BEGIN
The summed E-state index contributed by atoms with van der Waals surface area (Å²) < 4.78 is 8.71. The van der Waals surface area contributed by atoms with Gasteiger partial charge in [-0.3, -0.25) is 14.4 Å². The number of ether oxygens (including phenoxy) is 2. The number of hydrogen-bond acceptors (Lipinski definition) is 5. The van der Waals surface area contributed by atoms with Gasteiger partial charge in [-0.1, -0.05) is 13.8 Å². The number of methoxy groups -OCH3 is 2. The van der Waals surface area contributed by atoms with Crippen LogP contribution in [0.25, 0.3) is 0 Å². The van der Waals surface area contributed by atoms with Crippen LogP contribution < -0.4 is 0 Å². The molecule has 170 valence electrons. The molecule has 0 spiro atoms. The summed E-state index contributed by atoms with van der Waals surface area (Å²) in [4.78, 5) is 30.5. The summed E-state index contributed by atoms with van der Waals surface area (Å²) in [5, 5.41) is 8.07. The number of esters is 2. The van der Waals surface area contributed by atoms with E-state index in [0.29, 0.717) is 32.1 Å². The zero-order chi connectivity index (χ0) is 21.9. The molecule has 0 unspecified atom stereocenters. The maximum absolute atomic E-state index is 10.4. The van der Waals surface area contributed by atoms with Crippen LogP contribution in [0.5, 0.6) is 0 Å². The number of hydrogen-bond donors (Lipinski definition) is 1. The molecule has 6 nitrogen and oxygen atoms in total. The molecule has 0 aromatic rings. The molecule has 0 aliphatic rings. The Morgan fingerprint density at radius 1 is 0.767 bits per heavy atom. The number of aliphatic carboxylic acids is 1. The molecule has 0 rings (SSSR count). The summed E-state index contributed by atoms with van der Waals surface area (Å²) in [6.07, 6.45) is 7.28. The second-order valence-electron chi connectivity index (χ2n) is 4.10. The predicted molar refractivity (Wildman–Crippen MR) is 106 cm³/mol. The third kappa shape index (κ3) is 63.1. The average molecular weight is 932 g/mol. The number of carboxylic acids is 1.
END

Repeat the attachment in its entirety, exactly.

The summed E-state index contributed by atoms with van der Waals surface area (Å²) < 4.78 is 8.71. The van der Waals surface area contributed by atoms with Gasteiger partial charge in [-0.3, -0.25) is 14.4 Å². The number of ether oxygens (including phenoxy) is 2. The number of hydrogen-bond acceptors (Lipinski definition) is 5. The van der Waals surface area contributed by atoms with Gasteiger partial charge in [-0.1, -0.05) is 13.8 Å². The number of methoxy groups -OCH3 is 2. The van der Waals surface area contributed by atoms with Crippen LogP contribution in [0.25, 0.3) is 0 Å². The van der Waals surface area contributed by atoms with Crippen LogP contribution < -0.4 is 0 Å². The molecule has 170 valence electrons. The molecule has 0 spiro atoms. The summed E-state index contributed by atoms with van der Waals surface area (Å²) in [4.78, 5) is 30.5. The summed E-state index contributed by atoms with van der Waals surface area (Å²) in [5, 5.41) is 8.07. The number of esters is 2. The van der Waals surface area contributed by atoms with E-state index in [0.29, 0.717) is 32.1 Å². The zero-order chi connectivity index (χ0) is 21.9. The molecule has 0 unspecified atom stereocenters. The maximum absolute atomic E-state index is 10.4. The van der Waals surface area contributed by atoms with Crippen LogP contribution in [0.5, 0.6) is 0 Å². The number of hydrogen-bond donors (Lipinski definition) is 1. The molecule has 6 nitrogen and oxygen atoms in total. The molecule has 0 aromatic rings. The molecule has 0 aliphatic rings. The Morgan fingerprint density at radius 1 is 0.767 bits per heavy atom. The number of aliphatic carboxylic acids is 1. The molecule has 0 rings (SSSR count). The summed E-state index contributed by atoms with van der Waals surface area (Å²) in [6.07, 6.45) is 7.28. The second-order valence-electron chi connectivity index (χ2n) is 4.10. The predicted molar refractivity (Wildman–Crippen MR) is 106 cm³/mol. The third kappa shape index (κ3) is 63.1. The average molecular weight is 932 g/mol. The number of carboxylic acids is 1.